Support for industry

The federal government is right to back housing in its post-pandemic recovery plans.

Author

Simon Norris – HIA National President

I am extremely confident that the residential building industry will be able to deliver on the programs that the federal and some state governments have put in place to drive the economic recovery out of the COVID-19 recession. Importantly, the programs should see the industry’s activity levels continue through to at least the end of 2021. 

While the pandemic is not something that any government had planned for, the federal government’s response has been timely and bold. The early introduction of JobKeeper to stop instant slashing of employment as we went into lockdown in March gave a powerful indication of the government’s commitment while providing a degree of confidence about the future. The follow-up with HomeBuilder in June provided a crucial stimulus for the second half of the year and into 2021. In the absence of this stimulus the impact on the industry would have been devastating.

To continue driving confidence and home buyer incentive, the adding of a new tranche of 10,000 First Home Loan Deposit Scheme places in the October Federal Budget for people building their first home will further underpin activity in 2021. The budget’s allocation of a further $1 billion in loans for the community housing sector will also add around 3000 to our stock of affordable housing.

Throughout this period the support that has been provided to the employers of apprentices has been crucial in initially keeping apprentices in work and, more recently, in encouraging employers to take on new apprentices. The wage subsidies provided have also helped to develop the skills base of the industry for the future and give young people a more certain career path.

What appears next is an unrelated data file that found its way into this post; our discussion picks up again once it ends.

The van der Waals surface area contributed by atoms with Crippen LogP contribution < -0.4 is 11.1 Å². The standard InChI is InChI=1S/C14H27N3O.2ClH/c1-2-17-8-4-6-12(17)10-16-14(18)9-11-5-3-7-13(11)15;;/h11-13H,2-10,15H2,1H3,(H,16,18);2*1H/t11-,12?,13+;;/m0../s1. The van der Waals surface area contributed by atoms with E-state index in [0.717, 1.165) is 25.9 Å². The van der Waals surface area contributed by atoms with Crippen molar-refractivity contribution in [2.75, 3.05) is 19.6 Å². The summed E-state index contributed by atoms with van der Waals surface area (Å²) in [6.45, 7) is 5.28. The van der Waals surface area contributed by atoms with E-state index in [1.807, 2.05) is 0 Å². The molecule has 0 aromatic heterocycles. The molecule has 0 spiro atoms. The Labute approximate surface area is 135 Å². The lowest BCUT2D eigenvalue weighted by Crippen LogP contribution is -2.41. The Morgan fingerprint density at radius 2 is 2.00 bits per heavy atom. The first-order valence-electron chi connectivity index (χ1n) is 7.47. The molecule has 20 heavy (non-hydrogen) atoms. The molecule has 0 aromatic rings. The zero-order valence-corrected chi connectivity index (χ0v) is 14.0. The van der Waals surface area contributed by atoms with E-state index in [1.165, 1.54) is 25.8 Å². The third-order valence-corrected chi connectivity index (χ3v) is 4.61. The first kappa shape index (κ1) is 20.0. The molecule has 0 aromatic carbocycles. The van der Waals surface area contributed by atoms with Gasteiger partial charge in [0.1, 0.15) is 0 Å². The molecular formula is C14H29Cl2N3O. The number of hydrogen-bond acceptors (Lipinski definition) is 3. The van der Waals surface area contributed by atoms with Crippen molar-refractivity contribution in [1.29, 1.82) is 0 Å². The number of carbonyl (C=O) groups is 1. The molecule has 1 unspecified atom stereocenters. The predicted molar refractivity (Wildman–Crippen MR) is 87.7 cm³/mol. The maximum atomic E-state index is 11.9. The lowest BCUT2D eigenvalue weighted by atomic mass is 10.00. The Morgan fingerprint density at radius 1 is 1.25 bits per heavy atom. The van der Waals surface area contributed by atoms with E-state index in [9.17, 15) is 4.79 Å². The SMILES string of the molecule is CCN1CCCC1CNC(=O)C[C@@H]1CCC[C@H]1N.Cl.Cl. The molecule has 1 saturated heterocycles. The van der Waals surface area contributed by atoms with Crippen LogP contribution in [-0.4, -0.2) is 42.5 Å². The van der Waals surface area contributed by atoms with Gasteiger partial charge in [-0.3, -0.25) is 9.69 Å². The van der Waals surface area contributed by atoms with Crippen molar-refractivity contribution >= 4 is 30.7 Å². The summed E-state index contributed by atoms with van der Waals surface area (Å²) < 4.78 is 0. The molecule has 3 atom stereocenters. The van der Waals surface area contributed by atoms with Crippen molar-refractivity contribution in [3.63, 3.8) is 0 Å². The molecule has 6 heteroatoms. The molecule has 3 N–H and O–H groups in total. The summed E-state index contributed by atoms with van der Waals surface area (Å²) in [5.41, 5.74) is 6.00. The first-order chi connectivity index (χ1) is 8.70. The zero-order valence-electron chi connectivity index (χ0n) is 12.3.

Home building has played an important role in almost all post-war economic recoveries, so governments are right to help in unleashing the industry’s potential to push the recovery along this time too. Unlike big infrastructure projects, the residential industry can respond quickly to incentives with rapid increases in jobs and activity. The benefits of a lift in home building speedily ripple through to suppliers, manufacturers and retailers of building products, and every other product that makes a house a home.

With the exception of JobKeeper, all of these federal government initiatives had been promoted by HIA, along with its COVID-safe guidelines for building sites. Our aim was, and continues to be, keeping the industry operating at the highest level possible. While this has been challenging, especially in Victoria, the residential building industry has largely remained open during 2020. Some of the reason being that building is in part an outdoor activity, but also because of HIA’s intimate understanding of the needs of members and the industry’s processes.

One of the constraints that has emerged in response to the stimulus measures has been pressure on land availability. HIA will be ramping up its efforts to urge state and local governments to speed up the land development approval processes to enable the industry and its customers to capitalise to the fullest extent possible on the time-limited government incentives. It would be a tragedy if trading conditions in the industry deteriorate throughout 2021 as a result of unresponsive state and local planning approval processes.

State and local government support for the industry has been patchy: very good in places such as Western Australia and less so elsewhere. HIA is keeping the pressure on; it can’t be left just to the federal government to respond to the recession.

With the 2020 Federal Budget forecasting a dramatic slowdown in population growth for the next few years, this year’s support measures have bought the industry some time to adjust to what will be a lower level of demand for new homes compared with the past 10 years. 

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